The U.S. District Court for the Southern District of Illinois has denied the request of a bankruptcy litigant who sought leave to appeal the transfer of her case to the Northern District of Texas.
Chief District Judge Michael J. Reagan denied leave to appeal sought by Mpatanishi S. Tayari.
The bankruptcy was initiated in October 2016. It was dismissed and reinstated in December and was ultimately transferred to the Texas court in April.
In the order, Reagan noted that the court has jurisdiction over interlocutory appeals from bankruptcy court under the Federal Rules of Bankruptcy Procedure, Rule 8004, as well as Section 158, giving it jurisdiction over all final judgments, orders or decrees from bankruptcy court.
An issue arose over jurisdiction, with Simon contending that a motion to transfer venue is an exclusively fact-based decision, so it cannot fall within the scope of appealable orders contemplated by Section 1292.
Under Section 1292, "if a district judge issues an order “not otherwise appealable, but is of the opinion that the order presents a controlling question of law for which there is substantial ground for difference of opinion, that judge shall so identify the issue in writing. The Court of Appeals may then exercise discretion to take the issue up in an interlocutory appeal," the suit states.
“Courts, in non-binding precedent, have accepted interlocutory bankruptcy appeals under more lenient standards,” Reagan wrote in the order. “However, even assuming those standards were applicable here, the trustee argues that public policy weighs against taking the appeal since the case has already been transferred and is proceeding before a Texas court.”
However, Tayari maintained that the standard for accepting jurisdiction over an interlocutory transfer of venue order is “with leave of court.”
Tayari contended that under a leave of court standard, the U.S. District Court for the Southern District of Illinois should grant leave to consider the interlocutory transfer of venue order because the request to transfer involves an important question of law – whether or not the transfer motion was timely.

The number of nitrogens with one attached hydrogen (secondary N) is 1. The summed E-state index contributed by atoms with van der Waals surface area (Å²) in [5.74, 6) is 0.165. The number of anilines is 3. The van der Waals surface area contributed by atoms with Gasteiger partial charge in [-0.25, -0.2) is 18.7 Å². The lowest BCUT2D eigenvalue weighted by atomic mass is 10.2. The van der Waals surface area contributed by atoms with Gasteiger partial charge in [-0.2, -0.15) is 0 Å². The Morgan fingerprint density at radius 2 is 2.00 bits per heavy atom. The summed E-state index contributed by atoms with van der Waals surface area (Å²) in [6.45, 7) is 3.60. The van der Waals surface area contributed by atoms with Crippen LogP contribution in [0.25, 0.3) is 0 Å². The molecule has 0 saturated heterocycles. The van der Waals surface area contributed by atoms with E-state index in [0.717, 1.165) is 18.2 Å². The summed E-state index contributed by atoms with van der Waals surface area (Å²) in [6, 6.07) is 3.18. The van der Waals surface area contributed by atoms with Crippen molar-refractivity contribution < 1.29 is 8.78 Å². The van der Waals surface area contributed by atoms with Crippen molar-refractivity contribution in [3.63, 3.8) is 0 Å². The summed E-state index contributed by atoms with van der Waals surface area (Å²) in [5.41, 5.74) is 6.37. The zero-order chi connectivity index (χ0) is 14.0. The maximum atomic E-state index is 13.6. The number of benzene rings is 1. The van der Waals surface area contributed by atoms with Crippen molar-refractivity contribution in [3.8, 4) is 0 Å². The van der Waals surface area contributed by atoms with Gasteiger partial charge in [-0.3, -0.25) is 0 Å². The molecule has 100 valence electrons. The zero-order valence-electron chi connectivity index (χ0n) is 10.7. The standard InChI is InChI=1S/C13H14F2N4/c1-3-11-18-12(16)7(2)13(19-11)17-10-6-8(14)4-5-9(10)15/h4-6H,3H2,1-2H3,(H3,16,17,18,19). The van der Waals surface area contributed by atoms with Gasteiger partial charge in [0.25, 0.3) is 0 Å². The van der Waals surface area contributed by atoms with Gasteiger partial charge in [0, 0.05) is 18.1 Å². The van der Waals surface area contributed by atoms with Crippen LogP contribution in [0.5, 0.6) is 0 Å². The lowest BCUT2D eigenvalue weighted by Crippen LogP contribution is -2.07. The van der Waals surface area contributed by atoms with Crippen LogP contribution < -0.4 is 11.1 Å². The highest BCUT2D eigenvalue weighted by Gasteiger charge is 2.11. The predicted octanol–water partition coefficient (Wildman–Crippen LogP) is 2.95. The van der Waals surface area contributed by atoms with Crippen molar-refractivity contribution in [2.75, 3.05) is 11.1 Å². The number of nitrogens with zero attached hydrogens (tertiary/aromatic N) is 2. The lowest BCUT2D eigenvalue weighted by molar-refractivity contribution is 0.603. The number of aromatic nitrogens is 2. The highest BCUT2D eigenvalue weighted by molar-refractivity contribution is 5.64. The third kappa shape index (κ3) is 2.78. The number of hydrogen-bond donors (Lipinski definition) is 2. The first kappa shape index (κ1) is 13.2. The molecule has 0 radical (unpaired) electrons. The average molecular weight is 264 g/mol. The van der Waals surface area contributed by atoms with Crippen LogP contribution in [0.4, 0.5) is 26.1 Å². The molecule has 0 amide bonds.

Moreover, Tayari maintained that the motion was not timely, so the transfer should not have been granted.
In the order, Reagan noted that in In re Jartran Inc., the 7th Circuit acknowledged that leave of court can be granted by district courts to hear interlocutory bankruptcy appeals where the issues involved are sufficiently important to justify review of a matter other than a final judgment.
Reagan also noted that an order that is not appealable may be appealed if the order involves a controlling question of law with a substantial ground for difference of opinion and an immediate appeal from the order may materially advance the ultimate termination of the litigation.
“Here, Appellant (Tayari) is, in essence, asking this court to grant leave to consider the propriety of the bankruptcy court’s order transferring venue in her bankruptcy case from the Southern District of Illinois to the Northern District of Texas,” Reagan wrote. “She argues that the transfer of venue presents a question of law because the transfer was untimely.”
By contrast, trustee Russell Simon argued that the transfer was timely, and that it was a discretionary act, so the U.S. District Court for the Southern District of Illinois lacks jurisdiction to review it.
In the order, Reagan noted that the court agreed with Simon’s position that the decision to transfer the case was a discretionary and fact-based decision.
Moreover, the court agreed it wouldn’t be prudent to exercise jurisdiction over a fact-based and discretionary decision by the Bankruptcy Court to transfer this case because it didn’t present a controlling and dispositive issue of law.
“Additionally, the transfer has already been effectuated and proceedings are continuing in Texas, so it would be unnecessarily disruptive to relocate the case at this late stage in the game,” Reagan wrote.